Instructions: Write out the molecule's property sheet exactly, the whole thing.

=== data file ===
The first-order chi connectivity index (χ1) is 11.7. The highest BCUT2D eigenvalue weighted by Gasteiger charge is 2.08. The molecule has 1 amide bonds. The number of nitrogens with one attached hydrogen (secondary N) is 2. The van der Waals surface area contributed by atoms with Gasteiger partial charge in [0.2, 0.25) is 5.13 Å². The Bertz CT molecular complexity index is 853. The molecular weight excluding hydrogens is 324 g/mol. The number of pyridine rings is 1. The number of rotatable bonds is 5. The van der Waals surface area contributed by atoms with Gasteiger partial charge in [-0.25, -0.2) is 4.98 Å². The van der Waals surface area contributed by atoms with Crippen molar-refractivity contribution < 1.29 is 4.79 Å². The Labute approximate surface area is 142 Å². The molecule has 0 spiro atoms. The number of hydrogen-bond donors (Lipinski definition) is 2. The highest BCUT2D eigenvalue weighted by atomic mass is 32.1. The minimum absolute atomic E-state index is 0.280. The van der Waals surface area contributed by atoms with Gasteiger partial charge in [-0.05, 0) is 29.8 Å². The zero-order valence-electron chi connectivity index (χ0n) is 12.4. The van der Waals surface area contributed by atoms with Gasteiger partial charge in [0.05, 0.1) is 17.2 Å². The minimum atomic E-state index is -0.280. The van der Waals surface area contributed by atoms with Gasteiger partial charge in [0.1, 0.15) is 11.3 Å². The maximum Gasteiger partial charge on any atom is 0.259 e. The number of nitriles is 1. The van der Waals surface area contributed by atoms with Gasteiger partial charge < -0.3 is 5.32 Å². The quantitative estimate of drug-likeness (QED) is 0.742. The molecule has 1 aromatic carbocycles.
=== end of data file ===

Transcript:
The first-order chi connectivity index (χ1) is 11.7. The highest BCUT2D eigenvalue weighted by Gasteiger charge is 2.08. The molecule has 1 amide bonds. The number of nitrogens with one attached hydrogen (secondary N) is 2. The van der Waals surface area contributed by atoms with Gasteiger partial charge in [0.2, 0.25) is 5.13 Å². The Bertz CT molecular complexity index is 853. The molecular weight excluding hydrogens is 324 g/mol. The number of pyridine rings is 1. The number of rotatable bonds is 5. The van der Waals surface area contributed by atoms with Gasteiger partial charge in [-0.25, -0.2) is 4.98 Å². The van der Waals surface area contributed by atoms with Crippen molar-refractivity contribution < 1.29 is 4.79 Å². The Labute approximate surface area is 142 Å². The molecule has 0 spiro atoms. The number of hydrogen-bond donors (Lipinski definition) is 2. The highest BCUT2D eigenvalue weighted by atomic mass is 32.1. The minimum absolute atomic E-state index is 0.280. The van der Waals surface area contributed by atoms with Gasteiger partial charge in [-0.05, 0) is 29.8 Å². The zero-order valence-electron chi connectivity index (χ0n) is 12.4. The van der Waals surface area contributed by atoms with Gasteiger partial charge in [0.05, 0.1) is 17.2 Å². The minimum atomic E-state index is -0.280. The van der Waals surface area contributed by atoms with Gasteiger partial charge in [0.1, 0.15) is 11.3 Å². The maximum Gasteiger partial charge on any atom is 0.259 e. The number of nitriles is 1. The van der Waals surface area contributed by atoms with Gasteiger partial charge < -0.3 is 5.32 Å². The quantitative estimate of drug-likeness (QED) is 0.742. The molecule has 1 aromatic carbocycles.